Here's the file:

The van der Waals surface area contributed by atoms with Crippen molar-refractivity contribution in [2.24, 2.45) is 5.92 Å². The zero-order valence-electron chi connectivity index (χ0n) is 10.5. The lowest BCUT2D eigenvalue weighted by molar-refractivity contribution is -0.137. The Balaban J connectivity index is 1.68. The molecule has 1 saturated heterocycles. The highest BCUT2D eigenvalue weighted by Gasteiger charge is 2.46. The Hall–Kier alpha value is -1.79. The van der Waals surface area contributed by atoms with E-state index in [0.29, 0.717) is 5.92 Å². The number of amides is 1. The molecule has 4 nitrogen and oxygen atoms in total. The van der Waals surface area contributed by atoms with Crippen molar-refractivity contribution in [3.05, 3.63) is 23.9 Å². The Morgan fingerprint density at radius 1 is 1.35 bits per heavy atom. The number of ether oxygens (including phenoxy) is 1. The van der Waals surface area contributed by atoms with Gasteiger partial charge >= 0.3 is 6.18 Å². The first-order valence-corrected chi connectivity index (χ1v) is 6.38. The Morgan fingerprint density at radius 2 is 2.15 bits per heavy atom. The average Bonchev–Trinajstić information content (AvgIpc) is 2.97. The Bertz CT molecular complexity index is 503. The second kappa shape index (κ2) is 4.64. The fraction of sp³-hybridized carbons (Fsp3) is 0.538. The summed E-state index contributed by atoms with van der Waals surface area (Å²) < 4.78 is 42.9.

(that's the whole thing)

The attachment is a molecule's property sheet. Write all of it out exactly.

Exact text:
The van der Waals surface area contributed by atoms with Crippen molar-refractivity contribution in [2.24, 2.45) is 5.92 Å². The zero-order valence-electron chi connectivity index (χ0n) is 10.5. The lowest BCUT2D eigenvalue weighted by molar-refractivity contribution is -0.137. The Balaban J connectivity index is 1.68. The molecule has 1 saturated heterocycles. The highest BCUT2D eigenvalue weighted by Gasteiger charge is 2.46. The Hall–Kier alpha value is -1.79. The van der Waals surface area contributed by atoms with E-state index in [0.29, 0.717) is 5.92 Å². The number of amides is 1. The molecule has 4 nitrogen and oxygen atoms in total. The van der Waals surface area contributed by atoms with Crippen molar-refractivity contribution in [3.05, 3.63) is 23.9 Å². The Morgan fingerprint density at radius 1 is 1.35 bits per heavy atom. The number of ether oxygens (including phenoxy) is 1. The van der Waals surface area contributed by atoms with Gasteiger partial charge >= 0.3 is 6.18 Å². The first-order valence-corrected chi connectivity index (χ1v) is 6.38. The Morgan fingerprint density at radius 2 is 2.15 bits per heavy atom. The average Bonchev–Trinajstić information content (AvgIpc) is 2.97. The Bertz CT molecular complexity index is 503. The second kappa shape index (κ2) is 4.64. The fraction of sp³-hybridized carbons (Fsp3) is 0.538. The summed E-state index contributed by atoms with van der Waals surface area (Å²) < 4.78 is 42.9.